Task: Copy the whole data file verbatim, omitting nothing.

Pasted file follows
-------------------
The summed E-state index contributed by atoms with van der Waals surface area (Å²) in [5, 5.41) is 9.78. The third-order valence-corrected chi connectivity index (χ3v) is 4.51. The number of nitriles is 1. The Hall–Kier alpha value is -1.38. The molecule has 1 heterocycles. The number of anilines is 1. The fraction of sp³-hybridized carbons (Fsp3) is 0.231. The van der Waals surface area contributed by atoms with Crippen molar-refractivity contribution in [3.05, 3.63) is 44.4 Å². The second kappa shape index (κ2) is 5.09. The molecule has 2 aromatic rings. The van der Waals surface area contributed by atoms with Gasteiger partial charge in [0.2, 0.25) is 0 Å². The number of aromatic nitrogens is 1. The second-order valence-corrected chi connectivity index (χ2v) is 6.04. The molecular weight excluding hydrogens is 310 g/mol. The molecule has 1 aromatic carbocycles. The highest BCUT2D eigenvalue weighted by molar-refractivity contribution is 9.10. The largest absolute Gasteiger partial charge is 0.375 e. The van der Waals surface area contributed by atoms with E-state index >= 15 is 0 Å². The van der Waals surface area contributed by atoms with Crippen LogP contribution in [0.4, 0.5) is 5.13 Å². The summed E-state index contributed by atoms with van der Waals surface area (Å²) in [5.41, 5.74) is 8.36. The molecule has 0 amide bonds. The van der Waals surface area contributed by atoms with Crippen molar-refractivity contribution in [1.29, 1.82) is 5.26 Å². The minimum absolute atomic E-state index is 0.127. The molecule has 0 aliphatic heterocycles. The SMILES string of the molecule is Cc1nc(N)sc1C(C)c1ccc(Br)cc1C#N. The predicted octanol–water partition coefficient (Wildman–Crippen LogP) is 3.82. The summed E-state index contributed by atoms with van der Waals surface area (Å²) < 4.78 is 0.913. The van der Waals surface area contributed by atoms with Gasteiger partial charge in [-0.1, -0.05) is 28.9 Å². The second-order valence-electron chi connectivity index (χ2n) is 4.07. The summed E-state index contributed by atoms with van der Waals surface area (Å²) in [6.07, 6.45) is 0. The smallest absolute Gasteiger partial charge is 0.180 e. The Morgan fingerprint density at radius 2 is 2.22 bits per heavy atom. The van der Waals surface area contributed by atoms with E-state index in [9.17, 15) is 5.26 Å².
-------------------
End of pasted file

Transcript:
The summed E-state index contributed by atoms with van der Waals surface area (Å²) in [5, 5.41) is 9.78. The third-order valence-corrected chi connectivity index (χ3v) is 4.51. The number of nitriles is 1. The Hall–Kier alpha value is -1.38. The molecule has 1 heterocycles. The number of anilines is 1. The fraction of sp³-hybridized carbons (Fsp3) is 0.231. The van der Waals surface area contributed by atoms with Crippen molar-refractivity contribution in [3.05, 3.63) is 44.4 Å². The second kappa shape index (κ2) is 5.09. The molecule has 2 aromatic rings. The van der Waals surface area contributed by atoms with Gasteiger partial charge in [0.2, 0.25) is 0 Å². The number of aromatic nitrogens is 1. The second-order valence-corrected chi connectivity index (χ2v) is 6.04. The molecular weight excluding hydrogens is 310 g/mol. The molecule has 1 aromatic carbocycles. The highest BCUT2D eigenvalue weighted by molar-refractivity contribution is 9.10. The largest absolute Gasteiger partial charge is 0.375 e. The van der Waals surface area contributed by atoms with E-state index >= 15 is 0 Å². The van der Waals surface area contributed by atoms with Crippen LogP contribution in [0.4, 0.5) is 5.13 Å². The summed E-state index contributed by atoms with van der Waals surface area (Å²) in [5.41, 5.74) is 8.36. The molecule has 0 amide bonds. The van der Waals surface area contributed by atoms with Crippen molar-refractivity contribution in [1.29, 1.82) is 5.26 Å². The minimum absolute atomic E-state index is 0.127. The molecule has 0 aliphatic heterocycles. The SMILES string of the molecule is Cc1nc(N)sc1C(C)c1ccc(Br)cc1C#N. The predicted octanol–water partition coefficient (Wildman–Crippen LogP) is 3.82. The summed E-state index contributed by atoms with van der Waals surface area (Å²) < 4.78 is 0.913. The van der Waals surface area contributed by atoms with Gasteiger partial charge in [-0.1, -0.05) is 28.9 Å². The second-order valence-electron chi connectivity index (χ2n) is 4.07. The summed E-state index contributed by atoms with van der Waals surface area (Å²) in [6.07, 6.45) is 0. The smallest absolute Gasteiger partial charge is 0.180 e. The Morgan fingerprint density at radius 2 is 2.22 bits per heavy atom. The van der Waals surface area contributed by atoms with E-state index in [9.17, 15) is 5.26 Å².